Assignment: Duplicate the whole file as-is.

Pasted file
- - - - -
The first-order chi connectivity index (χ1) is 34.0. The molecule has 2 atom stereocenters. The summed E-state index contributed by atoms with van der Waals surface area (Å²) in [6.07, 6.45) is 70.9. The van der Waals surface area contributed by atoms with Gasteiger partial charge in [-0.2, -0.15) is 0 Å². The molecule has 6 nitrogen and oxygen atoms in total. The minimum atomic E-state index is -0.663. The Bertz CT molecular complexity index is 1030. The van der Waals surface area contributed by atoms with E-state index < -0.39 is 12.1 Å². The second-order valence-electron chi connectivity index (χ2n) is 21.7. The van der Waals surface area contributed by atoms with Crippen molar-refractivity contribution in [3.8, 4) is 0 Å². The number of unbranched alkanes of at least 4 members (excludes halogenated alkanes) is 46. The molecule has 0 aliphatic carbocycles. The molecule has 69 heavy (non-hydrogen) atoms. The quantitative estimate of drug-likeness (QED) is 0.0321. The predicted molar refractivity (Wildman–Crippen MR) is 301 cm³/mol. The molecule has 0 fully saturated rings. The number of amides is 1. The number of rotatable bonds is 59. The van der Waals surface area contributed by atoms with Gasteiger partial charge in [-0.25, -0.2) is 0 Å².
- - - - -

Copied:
The first-order chi connectivity index (χ1) is 34.0. The molecule has 2 atom stereocenters. The summed E-state index contributed by atoms with van der Waals surface area (Å²) in [6.07, 6.45) is 70.9. The van der Waals surface area contributed by atoms with Gasteiger partial charge in [-0.2, -0.15) is 0 Å². The molecule has 6 nitrogen and oxygen atoms in total. The minimum atomic E-state index is -0.663. The Bertz CT molecular complexity index is 1030. The van der Waals surface area contributed by atoms with E-state index < -0.39 is 12.1 Å². The second-order valence-electron chi connectivity index (χ2n) is 21.7. The van der Waals surface area contributed by atoms with Crippen molar-refractivity contribution in [3.8, 4) is 0 Å². The number of unbranched alkanes of at least 4 members (excludes halogenated alkanes) is 46. The molecule has 0 aliphatic carbocycles. The molecule has 69 heavy (non-hydrogen) atoms. The quantitative estimate of drug-likeness (QED) is 0.0321. The predicted molar refractivity (Wildman–Crippen MR) is 301 cm³/mol. The molecule has 0 fully saturated rings. The number of amides is 1. The number of rotatable bonds is 59. The van der Waals surface area contributed by atoms with Gasteiger partial charge in [-0.25, -0.2) is 0 Å².